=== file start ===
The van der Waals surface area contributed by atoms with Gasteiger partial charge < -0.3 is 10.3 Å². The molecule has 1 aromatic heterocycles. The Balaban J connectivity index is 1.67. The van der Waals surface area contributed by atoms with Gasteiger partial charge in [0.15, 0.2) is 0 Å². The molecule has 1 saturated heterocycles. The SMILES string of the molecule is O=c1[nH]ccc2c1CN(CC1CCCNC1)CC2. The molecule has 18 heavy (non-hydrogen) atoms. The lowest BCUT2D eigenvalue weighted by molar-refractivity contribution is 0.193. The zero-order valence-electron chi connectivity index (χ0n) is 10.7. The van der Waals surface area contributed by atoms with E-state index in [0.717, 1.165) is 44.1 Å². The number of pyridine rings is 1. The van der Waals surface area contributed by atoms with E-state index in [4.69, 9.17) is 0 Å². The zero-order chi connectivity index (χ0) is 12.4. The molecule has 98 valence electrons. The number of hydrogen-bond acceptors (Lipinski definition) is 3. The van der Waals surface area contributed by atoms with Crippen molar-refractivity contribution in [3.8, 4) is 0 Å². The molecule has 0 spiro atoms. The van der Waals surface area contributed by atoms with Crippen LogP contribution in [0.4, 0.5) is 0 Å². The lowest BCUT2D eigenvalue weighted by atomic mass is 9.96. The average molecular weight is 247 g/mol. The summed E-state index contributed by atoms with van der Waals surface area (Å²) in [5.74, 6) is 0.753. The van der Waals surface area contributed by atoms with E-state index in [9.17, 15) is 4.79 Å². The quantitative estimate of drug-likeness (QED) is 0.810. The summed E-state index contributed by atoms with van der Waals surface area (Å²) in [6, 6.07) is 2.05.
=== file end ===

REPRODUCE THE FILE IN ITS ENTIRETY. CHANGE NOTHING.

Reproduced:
The van der Waals surface area contributed by atoms with Gasteiger partial charge < -0.3 is 10.3 Å². The molecule has 1 aromatic heterocycles. The Balaban J connectivity index is 1.67. The van der Waals surface area contributed by atoms with Gasteiger partial charge in [0.15, 0.2) is 0 Å². The molecule has 1 saturated heterocycles. The SMILES string of the molecule is O=c1[nH]ccc2c1CN(CC1CCCNC1)CC2. The molecule has 18 heavy (non-hydrogen) atoms. The lowest BCUT2D eigenvalue weighted by molar-refractivity contribution is 0.193. The zero-order valence-electron chi connectivity index (χ0n) is 10.7. The van der Waals surface area contributed by atoms with E-state index in [0.717, 1.165) is 44.1 Å². The number of pyridine rings is 1. The van der Waals surface area contributed by atoms with E-state index in [4.69, 9.17) is 0 Å². The zero-order chi connectivity index (χ0) is 12.4. The molecule has 98 valence electrons. The number of hydrogen-bond acceptors (Lipinski definition) is 3. The van der Waals surface area contributed by atoms with Crippen molar-refractivity contribution in [3.8, 4) is 0 Å². The molecule has 0 spiro atoms. The van der Waals surface area contributed by atoms with Crippen LogP contribution in [0.4, 0.5) is 0 Å². The lowest BCUT2D eigenvalue weighted by atomic mass is 9.96. The average molecular weight is 247 g/mol. The summed E-state index contributed by atoms with van der Waals surface area (Å²) in [5.74, 6) is 0.753. The van der Waals surface area contributed by atoms with E-state index in [9.17, 15) is 4.79 Å². The quantitative estimate of drug-likeness (QED) is 0.810. The summed E-state index contributed by atoms with van der Waals surface area (Å²) in [6, 6.07) is 2.05.